O'Malley Dives Into Rift On Shore Development
Saturday, May 19, 2007
CHESTER, Md. -- The saga of Four Seasons at Kent Island has enough drama for a page-turning novel, with a deep-pocketed developer, political knife fights and local residents fearing that a delicate ecosystem is about to be turned into sprawling condominiums and houses.
In office just four months, Gov. Martin O'Malley (D) is wading into an eight-year battle over 1,350 homes proposed on Maryland's Eastern Shore that some local advocates are calling a test of his commitment to the environment.
K. Hovnanian, a national builder that has set its sights on the largest island in the Chesapeake Bay, is seeking a state wetlands permit to build a pier, bridge, clubhouse and utility lines at the edge of the homes. Water surrounds the project on three sides. The largest swath of environmentally sensitive land, just east of the Bay Bridge, would be developed.
O'Malley has signed legislation requiring carmakers to reduce emissions and pledged to restore land preservation money diverted by his predecessor. The state agreed last month to buy 728 acres of protected land, also on the Eastern Shore, to scale back a golf resort planned on the Little Blackwater River.
But Four Seasons at Kent Island has proved a more complicated political challenge.
Environment Secretary Shari T. Wilson said Kent Island "would not be the place where you would have development going" to meet the region's goals of restoring the bay. But her office says Hovnanian has followed all of the rules about development on the shoreline. A wetlands permit would be the final hurdle before construction could start.
Officials with the New Jersey-based developer, the Washington region's second-largest residential builder, say their community for adults older than 55 will bring jobs and tax revenue to an area brimming with homes. "We've jumped every hoop and met every environmental requirement," Mark Stemen, president of Hovnanian's active-adult division, said yesterday. "There's no legal basis to deny it."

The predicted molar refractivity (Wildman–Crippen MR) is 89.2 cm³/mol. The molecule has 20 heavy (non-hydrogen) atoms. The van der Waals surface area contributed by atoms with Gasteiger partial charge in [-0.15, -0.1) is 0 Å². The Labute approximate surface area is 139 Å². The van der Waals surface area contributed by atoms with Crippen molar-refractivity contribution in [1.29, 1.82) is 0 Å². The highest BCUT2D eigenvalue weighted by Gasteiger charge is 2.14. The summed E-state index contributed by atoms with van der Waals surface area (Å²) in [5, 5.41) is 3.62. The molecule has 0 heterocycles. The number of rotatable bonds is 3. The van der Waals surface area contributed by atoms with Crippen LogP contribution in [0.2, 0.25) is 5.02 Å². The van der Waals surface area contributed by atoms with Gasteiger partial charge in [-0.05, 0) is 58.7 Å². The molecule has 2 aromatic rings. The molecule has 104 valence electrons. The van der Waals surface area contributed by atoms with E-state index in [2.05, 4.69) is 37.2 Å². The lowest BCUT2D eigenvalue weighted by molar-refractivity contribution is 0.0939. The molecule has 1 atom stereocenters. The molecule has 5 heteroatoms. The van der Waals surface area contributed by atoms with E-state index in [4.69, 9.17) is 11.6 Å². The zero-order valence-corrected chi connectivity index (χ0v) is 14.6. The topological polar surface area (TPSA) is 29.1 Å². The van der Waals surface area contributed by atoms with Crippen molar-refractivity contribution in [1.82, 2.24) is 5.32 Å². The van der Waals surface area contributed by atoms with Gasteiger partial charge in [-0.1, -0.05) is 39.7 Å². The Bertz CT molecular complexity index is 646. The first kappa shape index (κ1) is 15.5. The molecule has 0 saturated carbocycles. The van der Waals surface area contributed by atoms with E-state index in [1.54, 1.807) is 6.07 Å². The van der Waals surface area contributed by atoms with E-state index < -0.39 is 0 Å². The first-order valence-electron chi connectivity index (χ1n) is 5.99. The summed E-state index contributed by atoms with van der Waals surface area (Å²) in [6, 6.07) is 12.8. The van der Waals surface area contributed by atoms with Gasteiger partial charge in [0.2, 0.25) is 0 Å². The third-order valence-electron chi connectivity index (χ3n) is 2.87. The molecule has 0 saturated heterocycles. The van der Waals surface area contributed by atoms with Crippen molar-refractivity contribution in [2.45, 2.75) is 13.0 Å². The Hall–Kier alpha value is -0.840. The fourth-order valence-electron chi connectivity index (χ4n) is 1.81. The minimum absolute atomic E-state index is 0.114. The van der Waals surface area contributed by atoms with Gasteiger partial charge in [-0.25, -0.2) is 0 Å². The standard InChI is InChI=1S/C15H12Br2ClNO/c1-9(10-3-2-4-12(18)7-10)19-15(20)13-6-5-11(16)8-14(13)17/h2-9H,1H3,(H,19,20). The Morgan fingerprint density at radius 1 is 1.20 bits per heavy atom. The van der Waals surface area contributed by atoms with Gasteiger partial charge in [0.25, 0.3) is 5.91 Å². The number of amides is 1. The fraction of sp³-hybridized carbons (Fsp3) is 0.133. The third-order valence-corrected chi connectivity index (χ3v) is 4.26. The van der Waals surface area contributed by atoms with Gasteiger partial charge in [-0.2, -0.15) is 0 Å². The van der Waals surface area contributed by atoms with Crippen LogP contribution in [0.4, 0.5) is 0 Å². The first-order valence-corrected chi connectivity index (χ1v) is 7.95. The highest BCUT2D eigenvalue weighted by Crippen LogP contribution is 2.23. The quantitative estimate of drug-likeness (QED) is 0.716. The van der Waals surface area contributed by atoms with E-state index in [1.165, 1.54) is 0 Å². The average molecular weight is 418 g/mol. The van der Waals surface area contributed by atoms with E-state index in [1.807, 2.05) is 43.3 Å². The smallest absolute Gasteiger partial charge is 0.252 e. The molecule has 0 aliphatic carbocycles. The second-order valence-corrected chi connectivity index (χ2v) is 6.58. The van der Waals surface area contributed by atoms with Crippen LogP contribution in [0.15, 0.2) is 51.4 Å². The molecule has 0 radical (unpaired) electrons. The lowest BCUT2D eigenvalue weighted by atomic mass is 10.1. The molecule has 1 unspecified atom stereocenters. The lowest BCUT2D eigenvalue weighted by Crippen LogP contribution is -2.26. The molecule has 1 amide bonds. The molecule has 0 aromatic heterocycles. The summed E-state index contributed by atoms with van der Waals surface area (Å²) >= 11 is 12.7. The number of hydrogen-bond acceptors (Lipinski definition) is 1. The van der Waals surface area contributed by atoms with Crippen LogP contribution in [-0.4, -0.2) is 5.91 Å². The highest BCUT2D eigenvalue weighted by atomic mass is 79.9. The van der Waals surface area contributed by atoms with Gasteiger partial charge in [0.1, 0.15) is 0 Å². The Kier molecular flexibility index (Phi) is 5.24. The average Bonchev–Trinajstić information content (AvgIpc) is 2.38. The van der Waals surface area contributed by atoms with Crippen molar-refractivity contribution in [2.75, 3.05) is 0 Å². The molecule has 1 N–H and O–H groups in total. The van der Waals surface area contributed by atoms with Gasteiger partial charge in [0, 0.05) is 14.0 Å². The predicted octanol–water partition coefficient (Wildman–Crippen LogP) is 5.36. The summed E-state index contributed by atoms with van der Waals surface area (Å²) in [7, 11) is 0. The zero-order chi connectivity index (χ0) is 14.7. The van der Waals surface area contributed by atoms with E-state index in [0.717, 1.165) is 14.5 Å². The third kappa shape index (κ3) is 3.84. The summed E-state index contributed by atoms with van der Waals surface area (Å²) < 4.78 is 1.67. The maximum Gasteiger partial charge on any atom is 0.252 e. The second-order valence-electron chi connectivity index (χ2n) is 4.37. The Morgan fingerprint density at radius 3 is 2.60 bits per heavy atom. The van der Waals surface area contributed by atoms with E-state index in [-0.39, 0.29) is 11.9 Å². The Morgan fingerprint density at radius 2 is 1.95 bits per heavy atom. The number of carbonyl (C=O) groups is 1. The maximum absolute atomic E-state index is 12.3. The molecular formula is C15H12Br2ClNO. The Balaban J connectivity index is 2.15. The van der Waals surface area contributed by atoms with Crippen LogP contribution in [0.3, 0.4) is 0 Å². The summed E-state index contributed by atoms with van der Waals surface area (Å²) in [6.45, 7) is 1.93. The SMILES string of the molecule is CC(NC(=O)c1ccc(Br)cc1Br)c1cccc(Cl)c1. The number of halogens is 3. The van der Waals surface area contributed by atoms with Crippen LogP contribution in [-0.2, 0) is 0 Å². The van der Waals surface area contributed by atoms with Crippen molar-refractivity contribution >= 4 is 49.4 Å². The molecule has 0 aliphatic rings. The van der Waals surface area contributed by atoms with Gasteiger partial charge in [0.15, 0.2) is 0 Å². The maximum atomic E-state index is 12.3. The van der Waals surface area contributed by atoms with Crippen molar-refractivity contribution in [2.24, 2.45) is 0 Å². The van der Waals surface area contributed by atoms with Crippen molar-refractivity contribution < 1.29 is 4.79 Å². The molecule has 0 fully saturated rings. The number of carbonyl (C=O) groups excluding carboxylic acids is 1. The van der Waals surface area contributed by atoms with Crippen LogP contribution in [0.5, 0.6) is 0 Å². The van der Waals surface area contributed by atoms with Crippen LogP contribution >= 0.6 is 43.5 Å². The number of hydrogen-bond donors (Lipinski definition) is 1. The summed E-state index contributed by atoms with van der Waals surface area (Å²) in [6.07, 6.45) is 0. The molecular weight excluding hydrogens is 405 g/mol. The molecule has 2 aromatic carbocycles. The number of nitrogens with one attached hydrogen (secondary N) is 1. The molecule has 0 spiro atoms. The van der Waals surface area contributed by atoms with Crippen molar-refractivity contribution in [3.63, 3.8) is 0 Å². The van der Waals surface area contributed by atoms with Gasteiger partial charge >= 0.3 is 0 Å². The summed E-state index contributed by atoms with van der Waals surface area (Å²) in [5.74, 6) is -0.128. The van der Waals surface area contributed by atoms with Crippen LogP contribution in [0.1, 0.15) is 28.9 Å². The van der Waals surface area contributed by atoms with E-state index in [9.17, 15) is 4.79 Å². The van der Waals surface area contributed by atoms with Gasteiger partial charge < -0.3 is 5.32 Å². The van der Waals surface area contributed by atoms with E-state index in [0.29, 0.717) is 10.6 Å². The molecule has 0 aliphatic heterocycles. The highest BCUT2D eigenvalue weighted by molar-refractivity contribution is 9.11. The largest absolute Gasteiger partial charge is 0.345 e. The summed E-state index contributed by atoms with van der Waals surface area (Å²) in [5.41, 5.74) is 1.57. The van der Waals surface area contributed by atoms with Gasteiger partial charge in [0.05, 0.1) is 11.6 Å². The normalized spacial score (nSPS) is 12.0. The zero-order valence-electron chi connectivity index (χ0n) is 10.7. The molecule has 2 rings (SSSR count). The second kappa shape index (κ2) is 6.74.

The dispute has consumed Queen Anne's County politics with lawsuits and countersuits, gag orders, mistakes by local planners and recriminations from voters, who in two elections tossed out a majority of the members of the board of commissioners who supported the project.
Its fate is in the hands of O'Malley and the state's comptroller and treasurer, who make up the state's Board of Public Works. The board has scheduled a vote on the permit for Wednesday.
"It's the rights of property owners versus government's rights to address issues that arise from how people use their property," said Frank M. Kratovil Jr., the state's attorney for the county, who is not involved officially in the case. "The question is going to be: Where does the buck stop?"
Flooding and runoff from the low-lying 560-acre corn farm Hovnanian bought in 1999 have polluted the bay for decades. But development is among the worst culprits ailing North America's largest estuary, and environmental groups and some residents are alarmed, fearing that Hovnanian's development along five miles of shoreline would worsen it.
"If he votes in favor of this, the governor will have adopted Four Seasons," said Mike Koval, a former member of the Queen Anne's board who opposes the project. The governor has not signaled how he will vote.